Oxford should not bear all the blame for its access problem

It was recently revealed that only 2.8% of Oxford’s intake for 2018 will come from areas defined as the most difficult to engage in higher education

Photo: Tejvan Pettinger/Flickr

It was recently revealed that only 2.8% of Oxford’s intake for 2018 will come from areas defined as the most difficult to engage in higher education.

In a tweet responding to these figures, David Lammy MP offered the indictment: “Shame on them. Oxbridge take £700m a year in taxpayers’ money yet are not tackling entrenched privilege”. However, I fail to see how this helps the situation, with his remark suggesting that disappointing figures for access are entirely the fault of the University.

Oxford cannot and should not force students to apply, and the application process starts at the level of secondary education. Oxford can improve the way it engages with these schools and their respective pupils, but fundamentally the application process will always begin in school.

It’s woefully short-sighted to believe that the University is solely responsible. The long-term goal of improving access to those from the most socially and economically marginalised backgrounds can be met, but only through consistent collaboration between Oxford and secondary schools, a reality which is often ignored in media coverage of Oxbridge.

These latest statistics also revealed the disparity in the proportion of state-educated students at Oxford and Cambridge: 58% of students at Oxford are from state schools, compared to 62.6% at Cambridge.

From my own experience, I didn’t apply to Oxford the first time I applied to university in 2014, in part because no one from the University had ever visited my school. Having only 1 A, 4 Bs and 3 Cs at GCSE, I felt admission to Oxford, which emphasised the importance of having multiple A*s at GCSE just to attend the UNIQ summer school, was well outside of the realm of possibility.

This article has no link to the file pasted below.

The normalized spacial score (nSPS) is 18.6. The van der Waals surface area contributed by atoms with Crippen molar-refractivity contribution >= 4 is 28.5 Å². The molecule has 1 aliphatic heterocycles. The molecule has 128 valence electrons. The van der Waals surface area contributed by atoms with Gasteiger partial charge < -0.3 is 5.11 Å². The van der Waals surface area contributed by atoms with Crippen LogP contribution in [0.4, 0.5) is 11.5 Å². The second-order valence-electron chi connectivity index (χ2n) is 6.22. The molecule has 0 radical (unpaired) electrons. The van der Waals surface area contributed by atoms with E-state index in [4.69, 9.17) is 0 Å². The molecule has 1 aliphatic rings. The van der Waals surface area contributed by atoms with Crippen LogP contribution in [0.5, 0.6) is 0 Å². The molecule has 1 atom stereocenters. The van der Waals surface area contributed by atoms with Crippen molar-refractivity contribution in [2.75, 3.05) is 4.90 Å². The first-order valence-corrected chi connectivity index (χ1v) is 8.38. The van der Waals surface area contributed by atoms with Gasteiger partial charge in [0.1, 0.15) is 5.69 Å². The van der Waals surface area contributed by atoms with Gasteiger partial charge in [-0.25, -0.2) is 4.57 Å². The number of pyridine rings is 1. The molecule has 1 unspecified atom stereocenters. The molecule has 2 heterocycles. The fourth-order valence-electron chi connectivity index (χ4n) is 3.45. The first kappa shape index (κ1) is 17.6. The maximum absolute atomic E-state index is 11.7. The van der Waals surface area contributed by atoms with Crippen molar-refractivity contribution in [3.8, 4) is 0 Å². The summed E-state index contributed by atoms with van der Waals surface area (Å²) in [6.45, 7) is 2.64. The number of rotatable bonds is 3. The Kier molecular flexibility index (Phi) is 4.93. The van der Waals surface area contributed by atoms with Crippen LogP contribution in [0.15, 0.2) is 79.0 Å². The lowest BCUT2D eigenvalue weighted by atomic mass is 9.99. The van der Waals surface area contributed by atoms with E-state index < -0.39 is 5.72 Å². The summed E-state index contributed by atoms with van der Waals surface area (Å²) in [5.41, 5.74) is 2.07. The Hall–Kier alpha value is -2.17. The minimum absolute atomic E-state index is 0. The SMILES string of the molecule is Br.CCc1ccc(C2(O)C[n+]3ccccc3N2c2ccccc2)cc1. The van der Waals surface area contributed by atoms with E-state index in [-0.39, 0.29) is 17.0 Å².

I believe colleges should encourage current students to take part in outreach programmes and activities such as school visits, or even just engaging with potential applicants on forums like The Student Room – something I try and do whenever I can. Indubitably, it’s far easier to relate to a 19 or 20-year-old student than it is to an academic tutor whose life experience may seem irreconcilably removed from your own.

Whilst the current generation of Oxford students is probably the most representative it has ever been in the university’s 900-year history, Oxford cannot improve upon this alone: schools must see their critical role in the process. For example, when I was first applying to university, I was told unequivocally that one needed 8 A*s at GCSE to even attend an open day.

Rather than attacking Oxford for “taking £700m of taxpayer’s money” or for “entrenched privilege”, the way forward is surely to focus on how the current generation of Oxford students can harness their own experience to enable capable students to apply to Oxbridge.

Greater transparency is also needed: the figures for state sector admissions should be divided into comprehensives and grammar schools, so that the university is open and honest with regards to what proportion of its intake comes from just 150 or so grammar schools. Only through greater transparency, and collaboration with a variety of academies and free schools, can the potential of Oxford’s access programme be reached.

Should Oxford take the blame for its access problem?

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